Words and Pictures
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For a movie mainly about inspiration, Words and Pictures is spectacularly lacking in it.
This movie is an hour and 44 minute–long rant (that feels longer) masquerading as a romantic comedy about two private high-school teachers, one of English and the other art, who deliver fiery spontaneous monologues about the importance of words and pictures. And that’s too bad, because even though Jack Marcus and Dina Delsanto are caricatures, they are played by Clive Owen and Juliette Binoche, two good actors working hard to be authentic and to have honest chemistry when they are not forced to laugh their way through jokes this screenplay tries to pass off as witty banter.
When we meet them, Jack and Dina are living parallel empty lives struggling—for different reasons—to regain former artistic glory. Their students look to them for inspiration, they look to each other, and none of it works out. While the movie purports to end happily it’s unclear why.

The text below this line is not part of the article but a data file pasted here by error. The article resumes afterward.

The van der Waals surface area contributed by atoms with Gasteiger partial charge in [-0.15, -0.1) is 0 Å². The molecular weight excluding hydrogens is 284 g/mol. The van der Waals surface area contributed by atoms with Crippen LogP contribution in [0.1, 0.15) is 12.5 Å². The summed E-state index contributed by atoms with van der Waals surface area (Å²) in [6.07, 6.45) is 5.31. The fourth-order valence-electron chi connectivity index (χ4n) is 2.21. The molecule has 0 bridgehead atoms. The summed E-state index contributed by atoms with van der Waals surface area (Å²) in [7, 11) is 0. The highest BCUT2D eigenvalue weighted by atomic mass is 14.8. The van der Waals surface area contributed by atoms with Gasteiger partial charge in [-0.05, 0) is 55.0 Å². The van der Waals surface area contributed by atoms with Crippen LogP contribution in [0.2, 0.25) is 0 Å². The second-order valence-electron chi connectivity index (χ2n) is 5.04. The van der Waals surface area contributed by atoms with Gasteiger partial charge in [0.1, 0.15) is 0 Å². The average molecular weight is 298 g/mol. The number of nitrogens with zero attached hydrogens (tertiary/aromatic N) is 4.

The movie is rated PG-13 for “mature” themes, including alcohol abuse, some nude art, premarital sex, and mild language, but more offensive is the sheer lack of a point. “Is a picture more powerful than a word?” is an interesting question, but a movie about its various answers is not. Director Fred Schepisi and writer Gerald Di Pego seem most energized by the philosophical exposition taking place mainly in classroom settings, and fill the rest of the movie’s runtime with endless scenes of Dina struggling to paint and Jack falling down drunk. Unrelated subplots include teenage sexual harassment, a years-old one-night stand with a member of the school board, and the slow deterioration of a father-son relationship.
While words and pictures may “elevate” the characters’ lives beyond humdrum reality (such as her rheumatoid arthritis and his drinking problems), this movie doesn’t deserve to be elevated.
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